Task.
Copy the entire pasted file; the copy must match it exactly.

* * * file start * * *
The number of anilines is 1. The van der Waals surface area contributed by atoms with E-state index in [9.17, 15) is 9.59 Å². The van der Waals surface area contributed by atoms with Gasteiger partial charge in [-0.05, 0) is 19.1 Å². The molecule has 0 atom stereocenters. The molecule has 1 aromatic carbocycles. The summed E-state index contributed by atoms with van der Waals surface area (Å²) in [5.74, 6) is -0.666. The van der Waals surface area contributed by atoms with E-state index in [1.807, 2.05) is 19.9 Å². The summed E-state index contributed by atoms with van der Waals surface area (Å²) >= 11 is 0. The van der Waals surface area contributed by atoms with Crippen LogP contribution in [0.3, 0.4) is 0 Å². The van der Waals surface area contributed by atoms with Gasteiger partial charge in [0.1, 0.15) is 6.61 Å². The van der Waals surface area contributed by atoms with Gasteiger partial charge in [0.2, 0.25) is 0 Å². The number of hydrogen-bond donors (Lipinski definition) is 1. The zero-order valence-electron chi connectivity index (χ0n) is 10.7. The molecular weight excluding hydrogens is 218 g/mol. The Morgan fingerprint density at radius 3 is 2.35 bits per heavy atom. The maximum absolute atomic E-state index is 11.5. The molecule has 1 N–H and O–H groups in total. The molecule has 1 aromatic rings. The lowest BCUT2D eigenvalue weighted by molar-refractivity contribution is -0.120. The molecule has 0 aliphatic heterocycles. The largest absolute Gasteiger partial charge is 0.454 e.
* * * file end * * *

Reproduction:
The number of anilines is 1. The van der Waals surface area contributed by atoms with E-state index in [9.17, 15) is 9.59 Å². The van der Waals surface area contributed by atoms with Gasteiger partial charge in [-0.05, 0) is 19.1 Å². The molecule has 0 atom stereocenters. The molecule has 1 aromatic carbocycles. The summed E-state index contributed by atoms with van der Waals surface area (Å²) in [5.74, 6) is -0.666. The van der Waals surface area contributed by atoms with E-state index in [1.807, 2.05) is 19.9 Å². The summed E-state index contributed by atoms with van der Waals surface area (Å²) >= 11 is 0. The van der Waals surface area contributed by atoms with Crippen LogP contribution in [0.3, 0.4) is 0 Å². The van der Waals surface area contributed by atoms with Gasteiger partial charge in [0.1, 0.15) is 6.61 Å². The van der Waals surface area contributed by atoms with Gasteiger partial charge in [0.2, 0.25) is 0 Å². The number of hydrogen-bond donors (Lipinski definition) is 1. The zero-order valence-electron chi connectivity index (χ0n) is 10.7. The molecular weight excluding hydrogens is 218 g/mol. The Morgan fingerprint density at radius 3 is 2.35 bits per heavy atom. The maximum absolute atomic E-state index is 11.5. The molecule has 1 N–H and O–H groups in total. The molecule has 1 aromatic rings. The lowest BCUT2D eigenvalue weighted by molar-refractivity contribution is -0.120. The molecule has 0 aliphatic heterocycles. The largest absolute Gasteiger partial charge is 0.454 e.